Slave Narrative of Julia Woodberry

Interviewer: Annie Ruth Davis
Person Interviewed: Julia Woodberry
Date of Interview: October-November, 1937
Location: Marion, South Carolina

“Well, I can speak bout what I used to hear my auntie en my mammy en my grandmammy talk bout what happen in dey day, but I never didn’ live in slavery time. My mammy, she been broke her leg long time fore freedom come here en I remember she tell me often times, say, ‘Julia, you didn’ lack much of comin here a slavery child.’ Honey, I mean she been in de family way right sharp fore freedom come here.

“My mammy, she was raise right down dere to de other side de jail to de ‘Cedars’. You know dere whe’ all dem cedars round dat house what bout to fall down. She belong to de lawyer Phillips dere en he wouldn’ never allow her to get out de family. She had been a free woman fore he had stole her off de sea beach to be his house woman. Yes, mam, stole my mammy en uncle John, too, off de sea beach, but uncle John went back after freedom come here. My mammy, she been raise from just a child to be de house woman dere to de lawyer Phillips en she never didn’ know nothin bout choppin cotton till her last baby been bout knee high.

“I remember how my mammy used to tell me bout dat de colored people won’ allowed to go from one plantation to another widout dey had a ‘mit (permit) from dey Massa. Yes, mam, all de niggers had to have dat strip somewhat bout dem to keep from gettin a beatin. Couldn’ leave dey home widout showin dat ‘mit from dey Massa. You see, de nigger men would want to go to see dey wives en dey would have to get a ‘mit from dey Massa to visit dem. Cose dey wouldn’ live together cause dey wives would be here, dere en yonder. It been like dis, sometimes de white folks would sell de wife of one of dey niggers way from dey husband en den another time, dey would sell de husband way from dey wife. Yes, mam, white folks had dese guard, call patroller, all bout de country to catch en whip dem niggers dat been prowl bout widout dat strip from dey Massa. I remember I hear talk dey say, ‘Patroller, Patroller, let nigger pass.’ Dey would say dat if de nigger had de strip wid dem en if dey didn’ have it, dey say, ‘Patroller, Patroller, cut nigger slash.'”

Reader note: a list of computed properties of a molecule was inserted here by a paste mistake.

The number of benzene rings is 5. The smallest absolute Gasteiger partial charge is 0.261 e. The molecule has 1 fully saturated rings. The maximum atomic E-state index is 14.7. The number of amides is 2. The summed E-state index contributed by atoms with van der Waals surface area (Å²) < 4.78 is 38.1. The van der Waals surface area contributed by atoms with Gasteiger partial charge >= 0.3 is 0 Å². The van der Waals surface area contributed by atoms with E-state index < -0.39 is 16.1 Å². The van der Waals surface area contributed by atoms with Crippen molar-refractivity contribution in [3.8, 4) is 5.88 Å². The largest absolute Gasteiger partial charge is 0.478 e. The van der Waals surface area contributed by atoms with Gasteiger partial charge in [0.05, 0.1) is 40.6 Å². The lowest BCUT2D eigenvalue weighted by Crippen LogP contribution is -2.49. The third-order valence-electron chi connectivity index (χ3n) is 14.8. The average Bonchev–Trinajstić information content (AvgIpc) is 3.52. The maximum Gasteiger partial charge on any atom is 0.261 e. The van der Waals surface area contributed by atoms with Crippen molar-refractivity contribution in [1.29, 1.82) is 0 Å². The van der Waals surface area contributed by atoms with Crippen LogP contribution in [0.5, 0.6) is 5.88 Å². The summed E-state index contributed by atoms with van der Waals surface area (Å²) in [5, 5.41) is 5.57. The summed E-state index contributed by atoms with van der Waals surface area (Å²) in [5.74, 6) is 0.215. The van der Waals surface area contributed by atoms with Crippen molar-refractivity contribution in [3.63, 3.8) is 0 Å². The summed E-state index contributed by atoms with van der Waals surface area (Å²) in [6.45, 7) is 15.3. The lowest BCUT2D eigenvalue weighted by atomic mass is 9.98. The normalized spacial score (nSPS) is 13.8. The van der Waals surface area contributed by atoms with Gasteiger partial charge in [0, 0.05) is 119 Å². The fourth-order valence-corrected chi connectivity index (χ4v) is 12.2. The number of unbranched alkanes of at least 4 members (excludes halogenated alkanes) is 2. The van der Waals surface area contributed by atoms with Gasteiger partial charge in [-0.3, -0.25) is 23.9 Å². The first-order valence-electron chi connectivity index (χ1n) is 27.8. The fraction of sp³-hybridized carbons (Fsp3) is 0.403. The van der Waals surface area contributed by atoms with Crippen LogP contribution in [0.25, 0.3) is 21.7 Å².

“Child, I tell you dat been a day to speak bout. When I come along, de women never vote, white nor colored, en it been years since I see a colored person vote, but I remember dey been gwine to vote in dat day en time just like dey was gwine to a show. Oh, honey, de road would be full of dem. Dey had to vote. Remember, way back dere, everybody would be singin en a dancin when dey had de election:

‘Hancock ride de big gray horse,
Hampton ride de mule,
Hancocks got elected,
Buckras all turn fool.
Buggety, buggety, buggety etc.'”
“White en black was all in a row dere dancin all night long. Ain’ made no exception.”

“I hear talk dat when freedom come here, de niggers was just turn loose to make dey livin de best way dey could. Say dat some of de white folks give dey niggers somethin to go on en some of dem didn’ spare dem nothin. Dey tell me old Sherman didn’ come through dis section of de country, but he sent somebody to divide out de things like so much corn en so much meat to de colored people. Now, I talkin bout dat what I hear de old people say. Put everything in Ben Thompson hand to deal out de colored people share to dem. Yes, mam, he was de one had de chair. Talk bout Sherman give Ben Thompson de chair, sayin what I hear de old people say. I don’ know exactly how it was, it been so long since de old people talk wid me. Dat it, it been so long till God knows, I forgot.”

“Well, I used to know a heap of dem songs dat I hear my auntie en my grandmammy sing dere home when I was comin up. Let me see, child, dey was natural born song too.

‘I got somethin to tell you,
Bow-hoo, oo-hoo, oo-hoo.
I got somethin to tell you,
Bow-hoo, oo-hoo, oo-hoo.
In a bow-hoo, oo-oo-hoo.

Way cross de ocean,
‘Mongst all dem nation,
Massa Jesus promise me,
He gwine come by en by,
He gwine come by en by.

Dere many miles round me,
De curried be so bold,
To think dat her son, Jesus,
Could write widout a pen,
Could write widout a pen.

De very next blessin dat Mary had,
She had de blessin of two,
To think dat her son, Jesus,
Could bring de crooked to straight,
Could bring de crooked to straight.'”
“Dat was my auntie’s grandmother Eve piece way back yonder in slavery time. Dat was her piece.”

“It just like I tellin you, dat been a day to speak bout. I remember when dey used to spin en weave all de cloth right dere home. Yes, mam, I wore many a wove dress to church. Dey would get dis here indigo en all kind of old bark out de woods en boil it in de pot wid de yarn en make de prettiest kind of colors. Den dey would take dat colored yarn en weave all kind of pretty streaks in de cloth. Dey would know just as good how many yards of dat thread it would take to make so much of cloth.”

“Yes, mam, I know dere been better livin long time ago den dere be now. Know it cause I didn’ never have no worryations no time when I was comin up. My God, child, I couldn’ make a support today if I know my neck had to be hung on de gallows. No, mam, dis here a sin cussed world de people livin in dis day en time.”

Phillips, Woodberry,

Federal Writers' Project. WPA Slave Narratives. Web. 2007-2024. The WPA Slave Narratives must be used with care. There is, of course, the problem of confusion in memory resulting from (73+ years) of the participants. In addition, inexperienced interviewers sometimes pursued question lines related to their own interests and perspectives and attempted to capture the colloquialism of the informant's speech. The interviews provide fascinating insight and surprisingly candid information, however.

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